A strange aspect of much of the opposition to real medicine is that people make statements which are either ridiculous or can be disproved in minutes, much like the example above about the Travacalm labelling. I am not sure whether this is just contempt for the audience or pathological lying, where the truth simply does not matter. An example came from a regular spokesperson for the alternative industry, who claims to be a journalist and a professional writer on health matters. In a press release, this person said that the recall was announced on the 29th of April (it was the 28th, and the wrong date was used twice so it wasn't a typo), that Pan's "stocks plummeted" in the second week after the recall and other companies' shares rose (Pan shares were suspended from trade on the day the recall was announced so they went neither up nor down in the following week. The writer forgot to mention that the company whose shares benefited most was Blackmore's), and that on the same day as the Pan recall, the TGA had ordered a recall of some packaged ham.
Ham? The TGA ordered some ham recalled? I immediately checked the ham I had bought for my lunchtime sandwich to see if had an AUST L or AUST R number (I refrained from making jokes about "curing"), but there was nothing there. This "journalist" was so stupid (or so careless) that she couldn't tell the difference between the TGA and the federal Health Department. Still, what are facts when there's quackery to be defended? For the record, the last three recalls ordered by the TGA at the time of writing were Difflam - C Alcohol Free Solution (February 4), Pan (April 28) and Kotex U tampons (May 30). No ham.
The press release went on to talk about how the Pan recall was part of the great UN/Illuminati worldwide Codex conspiracy to destroy alternative medicine. Evidence of the conspiracy was that the Geneva office of the World Health Organization had been notified of the Pan recall. (Did I mention that some of the alternative supporters are nuts? It doesn't seem to worry many of them.)
Another claim was that the TGA had to be lying about the problems at Pan because it was not possible to have a single packet of medication with the range of ingredient proportions that had been claimed (0-700% in the one package). I was told that there was no way this could happen because the tablets would fall apart and have holes in them if the mixing was that bad. I asked someone at a company which sells packaging machinery for food and pharmaceuticals and his reply was that Pan was "like the Keystone Kops", and that it was very easy to have this sort of range if you didn't care about quality, only the time and cost of manufacture. There are two stages where time and money can be saved in this sort of manufacturing process - machine downtime and ingredient blending. We already know that Pan was ignoring correct cleaning procedures when switching machines between products, so it is not too hard to imagine that saving a bit of time in the mixing stage might cause some variability in a product where one kilogram of active ingredient is spread across five million tablets.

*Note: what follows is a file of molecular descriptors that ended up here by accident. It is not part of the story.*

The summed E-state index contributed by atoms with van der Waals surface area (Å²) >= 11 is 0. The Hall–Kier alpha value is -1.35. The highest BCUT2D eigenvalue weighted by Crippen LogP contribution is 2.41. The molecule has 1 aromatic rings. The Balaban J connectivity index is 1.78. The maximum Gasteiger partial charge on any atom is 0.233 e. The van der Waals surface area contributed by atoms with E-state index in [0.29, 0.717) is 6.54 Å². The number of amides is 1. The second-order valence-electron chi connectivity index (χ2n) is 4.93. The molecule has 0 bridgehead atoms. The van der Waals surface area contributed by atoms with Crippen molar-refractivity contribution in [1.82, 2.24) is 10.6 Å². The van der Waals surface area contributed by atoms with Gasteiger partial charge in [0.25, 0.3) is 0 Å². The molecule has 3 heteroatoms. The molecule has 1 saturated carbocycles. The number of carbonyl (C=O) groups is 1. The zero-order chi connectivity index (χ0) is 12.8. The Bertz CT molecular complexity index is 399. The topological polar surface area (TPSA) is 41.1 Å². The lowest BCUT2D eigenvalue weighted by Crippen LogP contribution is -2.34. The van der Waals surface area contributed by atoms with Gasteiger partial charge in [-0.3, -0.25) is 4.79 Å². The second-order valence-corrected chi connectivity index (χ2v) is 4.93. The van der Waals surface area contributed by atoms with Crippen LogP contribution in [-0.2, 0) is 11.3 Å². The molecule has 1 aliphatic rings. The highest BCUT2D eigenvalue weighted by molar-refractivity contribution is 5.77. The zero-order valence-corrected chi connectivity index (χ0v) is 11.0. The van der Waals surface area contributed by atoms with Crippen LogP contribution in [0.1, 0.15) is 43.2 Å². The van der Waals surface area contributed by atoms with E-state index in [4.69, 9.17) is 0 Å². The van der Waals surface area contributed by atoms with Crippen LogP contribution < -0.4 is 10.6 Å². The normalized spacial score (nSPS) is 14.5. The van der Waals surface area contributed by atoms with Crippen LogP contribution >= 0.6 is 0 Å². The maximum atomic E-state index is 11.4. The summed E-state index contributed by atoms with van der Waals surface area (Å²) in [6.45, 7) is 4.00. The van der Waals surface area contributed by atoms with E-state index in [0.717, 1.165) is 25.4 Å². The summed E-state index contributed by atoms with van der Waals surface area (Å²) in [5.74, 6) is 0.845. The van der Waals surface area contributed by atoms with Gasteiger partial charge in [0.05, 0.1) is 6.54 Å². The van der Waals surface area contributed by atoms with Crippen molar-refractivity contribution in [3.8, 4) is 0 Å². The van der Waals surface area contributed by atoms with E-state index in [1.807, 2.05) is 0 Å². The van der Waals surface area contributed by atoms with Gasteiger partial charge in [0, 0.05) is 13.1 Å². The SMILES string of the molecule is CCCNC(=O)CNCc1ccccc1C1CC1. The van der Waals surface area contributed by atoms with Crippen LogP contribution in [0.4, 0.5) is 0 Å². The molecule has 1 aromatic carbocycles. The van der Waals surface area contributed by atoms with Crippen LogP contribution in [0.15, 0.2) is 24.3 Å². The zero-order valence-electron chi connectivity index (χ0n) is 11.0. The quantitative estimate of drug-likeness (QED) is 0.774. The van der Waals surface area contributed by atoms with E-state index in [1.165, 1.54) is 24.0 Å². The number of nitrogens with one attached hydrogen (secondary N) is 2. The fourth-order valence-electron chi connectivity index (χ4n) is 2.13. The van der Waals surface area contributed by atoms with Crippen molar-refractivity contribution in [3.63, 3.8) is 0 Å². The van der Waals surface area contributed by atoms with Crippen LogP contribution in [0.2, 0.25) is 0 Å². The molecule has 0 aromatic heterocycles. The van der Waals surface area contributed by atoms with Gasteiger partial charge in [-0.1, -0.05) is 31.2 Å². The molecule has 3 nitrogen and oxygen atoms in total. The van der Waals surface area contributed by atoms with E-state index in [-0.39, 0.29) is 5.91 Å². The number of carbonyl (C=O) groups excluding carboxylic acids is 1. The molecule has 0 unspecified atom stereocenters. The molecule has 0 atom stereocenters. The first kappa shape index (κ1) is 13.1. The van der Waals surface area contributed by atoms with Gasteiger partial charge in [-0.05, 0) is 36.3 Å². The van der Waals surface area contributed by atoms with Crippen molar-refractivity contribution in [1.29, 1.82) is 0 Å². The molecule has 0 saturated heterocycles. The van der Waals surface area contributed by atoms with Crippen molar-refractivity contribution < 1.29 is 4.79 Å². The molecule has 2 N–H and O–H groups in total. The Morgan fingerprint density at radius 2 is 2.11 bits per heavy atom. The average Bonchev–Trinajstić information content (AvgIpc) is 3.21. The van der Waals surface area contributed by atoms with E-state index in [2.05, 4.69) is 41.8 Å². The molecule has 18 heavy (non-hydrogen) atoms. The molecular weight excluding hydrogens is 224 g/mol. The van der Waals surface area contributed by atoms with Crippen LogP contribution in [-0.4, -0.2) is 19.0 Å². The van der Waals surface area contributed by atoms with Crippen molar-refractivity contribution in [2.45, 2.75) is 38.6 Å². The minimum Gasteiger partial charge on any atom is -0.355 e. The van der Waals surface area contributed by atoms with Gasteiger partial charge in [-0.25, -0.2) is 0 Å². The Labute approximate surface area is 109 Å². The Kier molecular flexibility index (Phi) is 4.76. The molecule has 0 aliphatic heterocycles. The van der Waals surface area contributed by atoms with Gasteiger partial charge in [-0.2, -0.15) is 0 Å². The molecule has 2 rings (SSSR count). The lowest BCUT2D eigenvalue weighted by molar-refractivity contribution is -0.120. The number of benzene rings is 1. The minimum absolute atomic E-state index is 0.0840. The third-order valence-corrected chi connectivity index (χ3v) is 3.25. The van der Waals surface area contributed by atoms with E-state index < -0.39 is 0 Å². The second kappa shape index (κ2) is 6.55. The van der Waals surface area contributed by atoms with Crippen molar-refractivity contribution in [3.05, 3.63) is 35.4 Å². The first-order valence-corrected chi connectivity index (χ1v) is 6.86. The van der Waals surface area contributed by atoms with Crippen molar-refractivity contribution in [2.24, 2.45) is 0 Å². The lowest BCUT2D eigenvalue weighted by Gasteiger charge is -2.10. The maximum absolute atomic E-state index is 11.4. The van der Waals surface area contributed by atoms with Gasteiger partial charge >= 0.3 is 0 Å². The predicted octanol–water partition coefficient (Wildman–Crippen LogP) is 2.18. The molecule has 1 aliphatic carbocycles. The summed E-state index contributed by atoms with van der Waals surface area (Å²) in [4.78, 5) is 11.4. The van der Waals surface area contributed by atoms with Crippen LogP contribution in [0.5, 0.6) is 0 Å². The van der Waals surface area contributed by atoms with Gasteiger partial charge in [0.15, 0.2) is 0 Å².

One good thing that might come out of this debacle is that the public might start to realise that TGA approval to sell something does not imply that the product or device does anything useful, or even anything at all. There are two levels of approval - "registration", which requires evidence of safety, quality, and efficacy, and "listing", which only requires quality and safety. Both are required to have truthful labelling. I was taken to task because I stated in a radio interview that there was no requirement for "complementary" medicines to have any effectiveness at all, and I was sarcastically asked if I had bothered to read the TGA web site before I went on air. Just for reference, I will quote what the TGA says. You will see that most complementary medicines can be sold without any proof that they work.
"Products assessed as having a higher level of risk (prescription medicines, some non-prescription medicines and medical devices) are evaluated for quality, safety and efficacy. Once approved for marketing in Australia these products are included in the ARTG as 'registered' products and are identified by an AUST R number.
"Products assessed as being lower risk (many non-prescription medicines including most complementary medicines and low risk medical devices) are assessed for quality and safety. Once approved for marketing in Australia, these products are included in the ARTG as 'listed' products and are identified by an AUST L number".
Australia is about to embark on a great experiment where many people are not going to be able to get their snake-oil supplies for some months. I can confidently predict that we will not see the return of the days when people went through the streets calling "Bring out your dead", like they did in the heyday of "natural" medicine.